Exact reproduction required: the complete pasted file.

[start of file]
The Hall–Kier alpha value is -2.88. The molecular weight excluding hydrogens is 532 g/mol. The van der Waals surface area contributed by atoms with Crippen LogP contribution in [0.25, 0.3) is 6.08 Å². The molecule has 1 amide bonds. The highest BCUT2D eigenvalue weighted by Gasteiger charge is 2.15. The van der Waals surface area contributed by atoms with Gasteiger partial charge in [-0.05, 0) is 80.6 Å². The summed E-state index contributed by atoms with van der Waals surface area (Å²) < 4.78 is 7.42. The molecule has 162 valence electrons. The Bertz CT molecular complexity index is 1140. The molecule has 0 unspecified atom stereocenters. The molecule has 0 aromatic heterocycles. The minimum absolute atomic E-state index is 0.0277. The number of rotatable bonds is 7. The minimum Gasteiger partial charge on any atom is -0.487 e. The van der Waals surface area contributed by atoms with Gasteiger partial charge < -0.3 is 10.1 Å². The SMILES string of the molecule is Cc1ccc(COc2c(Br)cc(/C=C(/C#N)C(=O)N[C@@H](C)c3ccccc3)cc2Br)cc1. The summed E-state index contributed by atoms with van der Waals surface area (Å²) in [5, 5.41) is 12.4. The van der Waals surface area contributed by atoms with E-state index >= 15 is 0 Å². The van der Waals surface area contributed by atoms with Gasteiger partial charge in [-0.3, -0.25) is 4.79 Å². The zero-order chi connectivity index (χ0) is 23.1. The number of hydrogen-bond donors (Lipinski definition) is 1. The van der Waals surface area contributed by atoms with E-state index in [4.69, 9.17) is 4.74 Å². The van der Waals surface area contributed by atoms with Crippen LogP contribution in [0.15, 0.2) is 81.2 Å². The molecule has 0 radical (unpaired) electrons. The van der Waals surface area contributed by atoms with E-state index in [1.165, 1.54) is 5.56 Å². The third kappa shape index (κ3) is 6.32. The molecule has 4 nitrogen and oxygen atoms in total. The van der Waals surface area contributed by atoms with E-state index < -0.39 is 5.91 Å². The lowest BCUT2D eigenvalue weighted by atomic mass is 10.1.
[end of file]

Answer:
The Hall–Kier alpha value is -2.88. The molecular weight excluding hydrogens is 532 g/mol. The van der Waals surface area contributed by atoms with Crippen LogP contribution in [0.25, 0.3) is 6.08 Å². The molecule has 1 amide bonds. The highest BCUT2D eigenvalue weighted by Gasteiger charge is 2.15. The van der Waals surface area contributed by atoms with Gasteiger partial charge in [-0.05, 0) is 80.6 Å². The summed E-state index contributed by atoms with van der Waals surface area (Å²) < 4.78 is 7.42. The molecule has 162 valence electrons. The Bertz CT molecular complexity index is 1140. The molecule has 0 unspecified atom stereocenters. The molecule has 0 aromatic heterocycles. The minimum absolute atomic E-state index is 0.0277. The number of rotatable bonds is 7. The minimum Gasteiger partial charge on any atom is -0.487 e. The van der Waals surface area contributed by atoms with Gasteiger partial charge < -0.3 is 10.1 Å². The SMILES string of the molecule is Cc1ccc(COc2c(Br)cc(/C=C(/C#N)C(=O)N[C@@H](C)c3ccccc3)cc2Br)cc1. The summed E-state index contributed by atoms with van der Waals surface area (Å²) in [5, 5.41) is 12.4. The van der Waals surface area contributed by atoms with E-state index >= 15 is 0 Å². The van der Waals surface area contributed by atoms with Gasteiger partial charge in [-0.3, -0.25) is 4.79 Å². The zero-order chi connectivity index (χ0) is 23.1. The number of hydrogen-bond donors (Lipinski definition) is 1. The van der Waals surface area contributed by atoms with E-state index in [4.69, 9.17) is 4.74 Å². The van der Waals surface area contributed by atoms with Crippen LogP contribution in [0.15, 0.2) is 81.2 Å². The molecule has 0 radical (unpaired) electrons. The van der Waals surface area contributed by atoms with E-state index in [1.165, 1.54) is 5.56 Å². The third kappa shape index (κ3) is 6.32. The molecule has 4 nitrogen and oxygen atoms in total. The van der Waals surface area contributed by atoms with E-state index < -0.39 is 5.91 Å². The lowest BCUT2D eigenvalue weighted by atomic mass is 10.1.